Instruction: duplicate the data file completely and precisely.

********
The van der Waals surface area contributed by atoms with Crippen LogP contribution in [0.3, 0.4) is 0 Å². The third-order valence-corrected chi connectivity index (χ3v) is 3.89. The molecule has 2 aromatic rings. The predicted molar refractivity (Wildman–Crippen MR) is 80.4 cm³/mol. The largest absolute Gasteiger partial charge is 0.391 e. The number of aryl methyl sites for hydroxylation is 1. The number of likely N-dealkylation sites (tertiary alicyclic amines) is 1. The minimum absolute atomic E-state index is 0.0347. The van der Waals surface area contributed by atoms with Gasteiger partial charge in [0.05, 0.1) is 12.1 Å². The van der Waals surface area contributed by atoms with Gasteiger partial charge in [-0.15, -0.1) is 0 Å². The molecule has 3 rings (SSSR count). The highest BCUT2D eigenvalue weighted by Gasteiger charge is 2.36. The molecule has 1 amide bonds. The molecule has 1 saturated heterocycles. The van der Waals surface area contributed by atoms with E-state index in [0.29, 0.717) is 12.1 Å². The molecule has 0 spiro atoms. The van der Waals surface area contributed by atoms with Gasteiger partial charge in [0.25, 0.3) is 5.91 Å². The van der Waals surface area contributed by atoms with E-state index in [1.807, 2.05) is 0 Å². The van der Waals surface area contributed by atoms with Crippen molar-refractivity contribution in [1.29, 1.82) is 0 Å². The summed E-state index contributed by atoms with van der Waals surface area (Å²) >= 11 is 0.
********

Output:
The van der Waals surface area contributed by atoms with Crippen LogP contribution in [0.3, 0.4) is 0 Å². The third-order valence-corrected chi connectivity index (χ3v) is 3.89. The molecule has 2 aromatic rings. The predicted molar refractivity (Wildman–Crippen MR) is 80.4 cm³/mol. The largest absolute Gasteiger partial charge is 0.391 e. The number of aryl methyl sites for hydroxylation is 1. The number of likely N-dealkylation sites (tertiary alicyclic amines) is 1. The minimum absolute atomic E-state index is 0.0347. The van der Waals surface area contributed by atoms with Gasteiger partial charge in [0.05, 0.1) is 12.1 Å². The van der Waals surface area contributed by atoms with Gasteiger partial charge in [-0.15, -0.1) is 0 Å². The molecule has 3 rings (SSSR count). The highest BCUT2D eigenvalue weighted by Gasteiger charge is 2.36. The molecule has 1 amide bonds. The molecule has 1 saturated heterocycles. The van der Waals surface area contributed by atoms with E-state index in [0.29, 0.717) is 12.1 Å². The molecule has 0 spiro atoms. The van der Waals surface area contributed by atoms with Gasteiger partial charge in [0.25, 0.3) is 5.91 Å². The van der Waals surface area contributed by atoms with E-state index in [1.807, 2.05) is 0 Å². The van der Waals surface area contributed by atoms with Crippen molar-refractivity contribution in [1.29, 1.82) is 0 Å². The summed E-state index contributed by atoms with van der Waals surface area (Å²) >= 11 is 0.